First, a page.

I would have met one of my Internet idols. Someone whom I have looked up the past eighteen months, learning all about this live through his fantastic log. Felt strange when I finally got to his house and saw him. How would you describe meeting your idol? You think them greater than us mortals, yet when they appear before you, there is still that distance. That sense of being star struck! Although, this was the first time I was meeting Hussein, there was no time for showing too much respect. There was a job to be done. We didn’t have much time. Many other time. I was greeted by a relaxed, confident Hussein, aiming to get the job done. But disappointment was also on the doorstep. No silver conductive paint. The solution? A trip, to Maplin in Watford, adding at least another hour onto our scheduled upgrade time. My XBox was quickly unboxed and placed on the Jodiyawalla dinner table. It was turned over, as Hussein searched for the special screwdriver in my modest toolbox. As he unscrewed one of several metals screws to crack open that XBox. Be it by a third party, my warranty which still had a full four months left to run, had now become, completely void. A message in my head was telling me, “I hope this works…”. Did I have anything to fear? I was not sure. Normally, when you meet someone for the first time, you enjoy a meal, a drink or even a movie. You do not normally pressure them to mod your video console. I thought he had be optimistic with the time frame, but then again, what did I know? The whole process may have only taken an hour but Hussein wanted to add additional time in case we were facing problems. The first problem was on how to flash the bios. I will keep the more technical information on a separate project page. For now, I will keep it simple and explain what went wrong (well almost). Instead of hot swapping hard drives (not for the faint hearted) we were using the Mega X Key. This was to theoretically make the entire upgrade process much easier. In practice you transfer the saved game hack from PC to the key via USB. Then transfer from the key to the original XBox hard drive and then flash the bios. What could be simpler? Well it took a solid hour to transfer the game over to the key. The reason for this was, the 12″ Powerbook G4, Rev C being used as the project machine was running Mac OS X. I am not really familiar with these machines, but the file extension for saved games was not being shown. This was because VirtualPC was running on the Mac. Basically simulating a Windows 2000 partition. But as this was a fresh version, file extensions were hidden and as WinZip was not installed we could not have opened the saved game files. We did not know they were saved and hence compressed in zip file. This was only discovered after switching to the humble PC and Windows XP. With the game transferring and appearing as required on the key via the load game option in James Bond 007: Agent Under Fire (The world famous signature tune, does get rather annoying after hearing it thirteen times, almost on continuous repeat!).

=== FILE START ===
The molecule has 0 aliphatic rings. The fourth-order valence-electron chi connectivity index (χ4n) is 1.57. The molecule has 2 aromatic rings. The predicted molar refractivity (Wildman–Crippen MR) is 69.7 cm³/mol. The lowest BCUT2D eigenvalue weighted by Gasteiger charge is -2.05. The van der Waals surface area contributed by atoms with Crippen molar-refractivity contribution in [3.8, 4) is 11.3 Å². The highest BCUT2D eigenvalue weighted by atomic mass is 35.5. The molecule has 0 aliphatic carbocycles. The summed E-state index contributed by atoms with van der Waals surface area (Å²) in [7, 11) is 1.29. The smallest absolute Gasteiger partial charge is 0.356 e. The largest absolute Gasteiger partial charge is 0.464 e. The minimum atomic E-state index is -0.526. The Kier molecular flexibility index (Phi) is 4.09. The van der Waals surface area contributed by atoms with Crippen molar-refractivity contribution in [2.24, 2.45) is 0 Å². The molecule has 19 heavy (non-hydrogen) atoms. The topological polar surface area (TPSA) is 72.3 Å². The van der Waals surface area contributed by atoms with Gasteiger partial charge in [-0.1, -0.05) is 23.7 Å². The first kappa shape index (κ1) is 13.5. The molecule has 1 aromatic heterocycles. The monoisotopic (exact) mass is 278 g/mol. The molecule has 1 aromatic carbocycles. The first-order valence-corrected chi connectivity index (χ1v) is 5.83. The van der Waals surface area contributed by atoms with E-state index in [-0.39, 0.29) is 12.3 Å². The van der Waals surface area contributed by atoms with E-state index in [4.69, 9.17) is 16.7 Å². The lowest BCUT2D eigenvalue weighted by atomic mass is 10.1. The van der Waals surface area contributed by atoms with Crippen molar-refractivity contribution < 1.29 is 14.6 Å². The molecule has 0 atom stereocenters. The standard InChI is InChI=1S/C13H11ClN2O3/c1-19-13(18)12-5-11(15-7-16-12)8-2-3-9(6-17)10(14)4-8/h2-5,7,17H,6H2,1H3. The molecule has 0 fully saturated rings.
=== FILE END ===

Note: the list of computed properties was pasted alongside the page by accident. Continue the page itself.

With all the preparatory work complete, we headed across to Watford. Luckily the journey did not take as long as I expected and being a Sunday morning, traffic was light. We parked in one of the car parks just off the High Street. As we left the car and headed towards the main pedestrianised area. To our right, further up the street we could hear the small collective chanting of sanskrit from some converted Hare Krishna followers. My sense of direction is not great but luckily Hussein just has the ability to find a place quicker than me. (Seeing a passerby carrying a box in a large Maplin bag was a major giveaway!) So we headed in the direction in which he had came, to discover the shop was just a few hundred yards away.We got to the shop, to find it moderately busy. I searched around aimless to begin with but eventually we found the item we had been looking for. Yet, this was not enough, we needed a fine art brush to paint over the specific boards on the board. We went over to sales assistant Wayne, a 20 year old, who appeared completely oblivious to the our requirements. We explained that we needed to paint over to points on a PCB. He looked bemused and without any emotions advised us to head for an art shop instead. We headed for the Harlequin Shopping Centre and WHSmith. It is surprising how the quality of customer of service suddenly changed. We went from economy to business class within the space of a few minutes walk. The female sales assistant at the stationary store, was stacking some shelves but was more than happy to leave her post in order to provide us with the articles we required. Not only that, she went the extra mile, showing us a range of brushes and eventually we found one which was ideal for the job. Happy, we headed back to the car. As I started the engine, I asked Hussein, “How long do you estimate we got left?”. Rambling on in his way, which was just his head whining through the various processes that remained, he said an hour and a half at a push plus the time it would take to get home. I headed back to Hussein’s house with a contented smile, the project was back on track and my faith in my friend had grown. He would get the job done.